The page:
Bluetooth Security

- summary of Bluetooth security issues and how they are overcome - Bluejacking, Bluebugging, etc..

Bluetooth security issues are an important factor with any Bluetooth device or system. As with any device these days that provide connectivity, security is an important issue.

There are a number of Bluetooth security measures that can be incorporated into Bluetooth devices to prevent various security threats that can be posed.

One of the main requirements for Bluetooth is that it should be easy to connect to other devices. However Bluetooth security needs to be balanced against the ease of use and the anticipated Bluetooth security threats.

Much work has been undertaken regarding Bluetooth security, however it remains high on the agenda so that users can use their Bluetooth devices with ease while keeping the security threats to a minimum.

Bluetooth security basics

Bluetooth security is of paramount importance as devices are susceptible to a variety of wireless and networking attacking including denial of service attacks, eavesdropping, man-in-the-middle attacks, message modification, and resource misappropriation.

Bluetooth security must also address more specific Bluetooth related attacks that target known vulnerabilities in Bluetooth implementations and specifications. These may include attacks against improperly secured Bluetooth implementations which can provide attackers with unauthorized access.

Many users may not believe there is an issue with Bluetooth security, but hackers may be able to gain access to information from phone lists to more sensitive information that others may hold on Bluetooth enabled phones and other devices.

There are three basic means of providing Bluetooth security:

  • Authentication:   In this process the identity of the communicating devices are verified. User authentication is not part of the main Bluetooth security elements of the specification.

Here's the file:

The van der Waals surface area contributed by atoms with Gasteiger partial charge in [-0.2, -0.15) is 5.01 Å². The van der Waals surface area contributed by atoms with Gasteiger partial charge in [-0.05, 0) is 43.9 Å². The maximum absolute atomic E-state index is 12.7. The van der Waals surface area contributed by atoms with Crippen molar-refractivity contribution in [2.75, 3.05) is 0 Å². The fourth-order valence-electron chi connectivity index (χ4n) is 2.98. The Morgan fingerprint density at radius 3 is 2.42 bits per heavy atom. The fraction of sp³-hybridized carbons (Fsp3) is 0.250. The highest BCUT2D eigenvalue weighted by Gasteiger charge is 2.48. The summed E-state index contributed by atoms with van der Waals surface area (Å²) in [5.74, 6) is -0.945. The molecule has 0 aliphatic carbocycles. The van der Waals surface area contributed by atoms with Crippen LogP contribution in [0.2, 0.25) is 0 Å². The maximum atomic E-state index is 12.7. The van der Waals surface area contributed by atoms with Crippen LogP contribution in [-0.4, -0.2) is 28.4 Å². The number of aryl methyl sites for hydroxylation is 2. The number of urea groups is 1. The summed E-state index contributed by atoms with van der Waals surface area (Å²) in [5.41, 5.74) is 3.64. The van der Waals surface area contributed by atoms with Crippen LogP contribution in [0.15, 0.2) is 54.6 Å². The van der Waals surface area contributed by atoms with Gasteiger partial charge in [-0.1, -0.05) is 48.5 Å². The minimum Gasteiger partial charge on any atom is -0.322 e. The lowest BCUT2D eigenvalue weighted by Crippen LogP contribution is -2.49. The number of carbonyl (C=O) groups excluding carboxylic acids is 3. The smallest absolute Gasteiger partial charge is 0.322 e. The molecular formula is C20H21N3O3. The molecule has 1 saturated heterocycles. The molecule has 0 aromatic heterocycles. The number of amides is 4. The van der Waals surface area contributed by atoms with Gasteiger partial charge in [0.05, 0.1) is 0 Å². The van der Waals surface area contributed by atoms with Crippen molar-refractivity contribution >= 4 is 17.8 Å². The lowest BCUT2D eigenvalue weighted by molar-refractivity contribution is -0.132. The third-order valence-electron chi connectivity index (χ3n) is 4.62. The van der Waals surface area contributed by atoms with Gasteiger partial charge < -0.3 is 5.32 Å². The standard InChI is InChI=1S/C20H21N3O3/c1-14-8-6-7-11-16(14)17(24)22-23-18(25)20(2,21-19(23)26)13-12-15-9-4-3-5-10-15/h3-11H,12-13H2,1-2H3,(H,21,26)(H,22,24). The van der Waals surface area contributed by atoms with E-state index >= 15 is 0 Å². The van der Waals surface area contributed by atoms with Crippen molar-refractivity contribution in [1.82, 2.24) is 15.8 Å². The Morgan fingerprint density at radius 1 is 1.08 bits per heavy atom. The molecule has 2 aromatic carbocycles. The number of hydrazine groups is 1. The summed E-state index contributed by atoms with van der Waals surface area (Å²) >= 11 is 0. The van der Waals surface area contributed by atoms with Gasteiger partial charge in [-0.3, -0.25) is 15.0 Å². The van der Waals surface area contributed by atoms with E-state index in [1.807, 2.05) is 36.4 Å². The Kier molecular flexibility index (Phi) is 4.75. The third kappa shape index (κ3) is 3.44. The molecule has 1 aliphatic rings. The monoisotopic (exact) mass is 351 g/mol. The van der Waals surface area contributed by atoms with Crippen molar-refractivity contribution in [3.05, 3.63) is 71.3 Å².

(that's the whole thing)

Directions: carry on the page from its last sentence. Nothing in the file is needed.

• Confidentiality:   This process prevents information being eavesdropped by ensuring that only authorised devices can access and view the data.
  • Authorisation:   This process prevents access by ensuring that a device is authorised to use a service before enabling it to do so.

Security measures provided by the Bluetooth specifications

The various versions of the specifications detail four Bluetooth security modes. Each Bluetooth device must operate in one of four modes:

  • Bluetooth Security Mode 1:   This mode is non-secure. The authentication and encryption functionality is bypassed and the device is susceptible to hacking. Bluetooth devices operation in Bluetooth Security Mode 1. Devices operating like this do not employ any mechanisms to prevent other Bluetooth-enabled devices from establishing connections. While it is easy to make connections, security is an issue. It may be applicable to short range devices operating in an area where other devices may not be present. Security Mode 1 is only supported up to Bluetooth 2.0 + EDR and not beyond.
  • Bluetooth Security Mode 2:   For this Bluetooth security mode, a centralised security manager controls access to specific services and devices. The Bluetooth security manager maintains policies for access control and interfaces with other protocols and device users.